Letter from California

An archive of the weekly "Letter from Calfornia", written by Jim McCarthy.

Tuesday, January 06, 2004

Letter from California-January 4, 2004

Once you’ve lived in California for a while, you’re supposed to be nonchalant when you see somebody famous. If you see Mrs. Garrett from The Facts of Life at your neighborhood Macy’s, you’re not supposed to run screaming across the store saying, “Jo snuck out of her room every night and you never knew!” I admit, though, I still find it a thrill to bump into the famous. A few weeks ago, I was having lunch with a friend and stood up to find the restroom only to see Kevin Costner at the table next to me. I managed to resist the urge to point and say, “Hey, you’re Kevin Costner!” but just barely.

So there you have it. I’m not as cool as people think because I like being in a place where the well-known do their thing. It may not be there anymore, but years ago, there was a building in Columbia, South Carolina with a mural showing the giant painted face of George Rogers, the Heisman-Trophy winning Gamecock football player. As a kid, I got the same kind of small thrill just driving by that wall, thinking that the best college football player in the country probably lived there, played there, and maybe sometimes brought a lawn chair out to that parking lot and stared at that wall while drinking a pina colada. I’ve always liked to be around people who’ve done big things.

As big things go, curing polio is way up there. Polio used to be quite a problem, permanently crippling millions all over the world until Jonas Salk came along. He developed the vaccine that wiped the disease off the map. I’d say that beats Rogers’ Heisman and Facts of Life put together. The Salk Institute, founded by the man himself and now doing work on everything from AIDS to cancer to genetic engineering, graces the town of La Jolla, California, just north of San Diego. While bumping into Crash Davis at a pasta joint is cool, being around people like this isn’t too bad either.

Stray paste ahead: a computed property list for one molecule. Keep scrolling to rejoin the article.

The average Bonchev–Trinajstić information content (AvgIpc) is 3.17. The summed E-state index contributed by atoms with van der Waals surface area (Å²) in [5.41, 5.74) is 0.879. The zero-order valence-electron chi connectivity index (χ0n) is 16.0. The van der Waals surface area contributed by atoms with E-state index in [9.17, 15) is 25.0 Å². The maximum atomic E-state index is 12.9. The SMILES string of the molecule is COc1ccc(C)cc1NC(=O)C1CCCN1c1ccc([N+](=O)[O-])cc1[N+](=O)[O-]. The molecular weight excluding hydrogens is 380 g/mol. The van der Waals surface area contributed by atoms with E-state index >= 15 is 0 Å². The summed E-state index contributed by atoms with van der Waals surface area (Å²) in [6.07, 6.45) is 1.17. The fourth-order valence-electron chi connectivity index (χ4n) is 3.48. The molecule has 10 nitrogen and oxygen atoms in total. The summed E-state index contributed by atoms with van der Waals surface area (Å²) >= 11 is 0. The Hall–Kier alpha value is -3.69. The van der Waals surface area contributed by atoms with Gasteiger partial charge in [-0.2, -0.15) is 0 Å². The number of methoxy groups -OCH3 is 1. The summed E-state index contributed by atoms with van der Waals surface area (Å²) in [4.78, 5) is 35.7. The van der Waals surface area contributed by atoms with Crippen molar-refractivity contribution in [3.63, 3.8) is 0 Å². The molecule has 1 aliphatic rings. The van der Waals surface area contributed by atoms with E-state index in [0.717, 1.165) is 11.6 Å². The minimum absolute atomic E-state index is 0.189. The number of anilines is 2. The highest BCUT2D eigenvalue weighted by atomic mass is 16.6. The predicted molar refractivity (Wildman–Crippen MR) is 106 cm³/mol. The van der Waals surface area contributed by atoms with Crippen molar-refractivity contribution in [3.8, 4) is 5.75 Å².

Some of my fellows Californians apparently don’t feel the same way. Led by an actor, a group called Last Chance for Animals, wants to see the Salk Institute stripped of as much grant money as possible. They oppose the use of animals for experimentation and want the Salk Institute to pay for its practices right in the pocketbook. Last Chance for Animals wants to stop the Salk’s research as a way to protest its mistreatment of animals.

One small problem: no one knows what any of these acts of mistreatment are supposed to be.

Not letting the facts get in the way of their outrage, the brave souls of Last Chance for Animals, have offered a $10,000 reward for anyone who can provide them with evidence that the Salk Institute has mistreated animals, as long as that information leads to the Salk Institute losing grant money. Apparently, they got an “anonymous tip” that the Salk was abusing animals. Chris De Rose, the leader and founder of the group, feels that research can always be done without animals as test subjects. He and his group feel that organizations like the Salk use animals to develop drugs because they are cruel and not smart enough to know all these “alternative methods” of testing without animals. De Rose, a long-time Hollywood denizen, apparently learned these methods during the making of the three B-movies on his resume whereas the 900 scientists on the Salk’s staff all happened to miss those days in graduate school. Maybe they were having pina coladas with George Rogers or something.

So let’s review: D-list actor starts an organization that tells scientists who cure worldwide diseases that they don’t know how to do research and accuses them of mistreating animals. Then they offer a reward if anyone happens to know if those same scientists mistreat animals. That seems a little backwards to me. It’s more traditional to accuse someone of wrongdoing after you know what it is. Old-fashioned, I know.

Is it possible that the Salk Institute is abusing animals? Sure, it is. Staffed by human beings, the Salk could be committing any number of dark deeds. Instead of curing diseases, they could be developing a horrible virus that turns otherwise normal people into huge Celine Dion fans. What a nightmare for humanity that would be! Seriously, though, if the Salk is doing something wrong, it should stop. No one wants cruelty to animals, but that doesn’t have to come at the price of stopping good research. If the polio research had been stopped, a half a million people a year would be permanently and painfully crippled. Somehow that doesn’t seem to register with De Rose, who compares his strategy to those “employed by Mahatma Gandhi and Martin Luther King Jr.”

That’s a lot to live up to for anybody. Maybe De Rose ought to start a little lower with his role models. Kevin Costner comes to mind.


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